Most reasonable people will acknowledge racism (or any -ism) still exists. But it doesn’t permeate through every facet of American life the way some of these activists claim. The unreasonable folks think literally everything negative that happens is directly tied to an -ism, which they’ll happily point out.
But when they don’t have the data, they don’t change their tune. Of course you can’t see the racism, silly, it’s hidden in your unconscious bias. Here, I have a seminar you can take to teach you how to think the way we’d prefer you to think. Oh, you don’t think that language is racist? Well, it’s coded! Here’s a list of words we’d like you to stop using.
Some activists in and out of the media presumed anti-Asian crimes would occur with abandon. But rather than wait for data, they jumped to warn us against being the evil, racist people they believe we are. That way they can been seen as woke, compassionate leaders protecting vulnerable communities. They’re heroes! Ask them — they’ll gladly tell you.
And when they have no data, they frame non-existent crimes or incidents (which are are not crimes, but are purposefully conflated into being seen as one) because it forwards their worldview.
There’s undoubtedly been some cases of ignorant, anti-Asian hate crimes or incidents related to the coronavirus pandemic locally and nationally. Like I said, all sorts of -isms exist. And we should call it out when we see it.
But a handful of cases locally doesn’t mean there’s a trend locally. And rather than take the time to call them out when they happen, something that’s easy when so few incidents occur, activists create the impression that they’re already happening. It serves their worldview. (Though not when a conservative Asian man is targeted by Antifa.)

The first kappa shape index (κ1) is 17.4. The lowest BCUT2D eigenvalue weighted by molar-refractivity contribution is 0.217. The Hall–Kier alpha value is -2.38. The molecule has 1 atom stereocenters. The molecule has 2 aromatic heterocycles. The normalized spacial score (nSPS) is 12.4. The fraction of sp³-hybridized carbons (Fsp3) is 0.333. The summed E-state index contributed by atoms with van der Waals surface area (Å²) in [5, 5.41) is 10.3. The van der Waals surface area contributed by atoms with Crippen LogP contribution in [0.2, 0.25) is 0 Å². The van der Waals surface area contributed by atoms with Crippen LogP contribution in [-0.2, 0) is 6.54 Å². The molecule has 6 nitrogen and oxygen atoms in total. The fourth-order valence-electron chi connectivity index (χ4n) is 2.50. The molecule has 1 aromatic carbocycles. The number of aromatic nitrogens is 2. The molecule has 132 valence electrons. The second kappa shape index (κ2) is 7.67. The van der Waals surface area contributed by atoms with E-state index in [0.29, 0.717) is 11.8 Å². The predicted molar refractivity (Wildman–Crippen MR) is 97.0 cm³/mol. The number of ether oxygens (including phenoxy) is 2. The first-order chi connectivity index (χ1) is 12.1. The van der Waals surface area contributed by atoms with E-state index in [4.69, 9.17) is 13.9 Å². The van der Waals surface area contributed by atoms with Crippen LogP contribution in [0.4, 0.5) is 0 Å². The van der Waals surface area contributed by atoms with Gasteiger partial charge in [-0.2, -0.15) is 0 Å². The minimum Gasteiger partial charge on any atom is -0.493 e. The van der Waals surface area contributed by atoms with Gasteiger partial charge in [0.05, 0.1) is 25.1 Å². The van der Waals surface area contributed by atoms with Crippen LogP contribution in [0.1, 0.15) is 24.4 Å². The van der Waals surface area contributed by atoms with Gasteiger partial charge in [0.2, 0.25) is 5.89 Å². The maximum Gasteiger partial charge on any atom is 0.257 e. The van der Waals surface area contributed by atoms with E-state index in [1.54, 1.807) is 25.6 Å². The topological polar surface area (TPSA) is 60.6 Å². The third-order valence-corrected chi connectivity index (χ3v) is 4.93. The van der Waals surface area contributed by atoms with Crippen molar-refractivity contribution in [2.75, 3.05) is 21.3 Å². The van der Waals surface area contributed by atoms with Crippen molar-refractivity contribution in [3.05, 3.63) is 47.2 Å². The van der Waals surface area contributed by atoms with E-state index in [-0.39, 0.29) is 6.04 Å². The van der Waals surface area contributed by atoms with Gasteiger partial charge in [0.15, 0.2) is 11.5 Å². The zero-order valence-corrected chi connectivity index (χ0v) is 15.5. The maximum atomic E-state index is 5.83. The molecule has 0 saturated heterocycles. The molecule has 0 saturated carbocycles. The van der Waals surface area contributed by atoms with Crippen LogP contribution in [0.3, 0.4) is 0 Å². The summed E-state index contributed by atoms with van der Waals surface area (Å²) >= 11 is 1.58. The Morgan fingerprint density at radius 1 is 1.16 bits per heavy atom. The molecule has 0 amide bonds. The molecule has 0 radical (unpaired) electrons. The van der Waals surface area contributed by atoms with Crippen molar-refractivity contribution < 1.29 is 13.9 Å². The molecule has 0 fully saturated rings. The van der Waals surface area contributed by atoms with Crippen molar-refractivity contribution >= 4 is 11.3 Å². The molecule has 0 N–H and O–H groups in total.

Meanwhile, we have actual data about a true rise in hate crimes toward Jews, but Progressives don’t talk much about it because we’re seen as influential white people (which, ironically, is a racist viewpoint). Indeed, they participate in it.
Holding on to data
Just as a side note: The SPD data I used was unusually hard to come by. Trying to get answers from SPD civilian employee Jonah Spangenthal-Lee was like pulling teeth; he’s not a fan of mine.
On April 14, I asked if there were any 9-1-1 calls regarding coronavirus hate crimes since Chief Carmen Best’s PSA. He told me “yes.” When asked how many, he said, “This would be a data question and thus something that takes more time to gather.”
It turns out, it was so complex to pull the data, he asked me to submit a public disclosure request. That would would have resulted in a response until at least 6/12/2020. I recently wrote a piece for Newsweek on how I think some public officials (or, perhaps, a low level SPD employee) is using the coronavirus to stall PDR requests.
This implication to me was the data of hate crimes was so large he couldn’t do the legwork to get me the info. Except clearly that’s not the reality. After working with the newly hired public information officer, the data came relatively quickly without having to go through the PDR.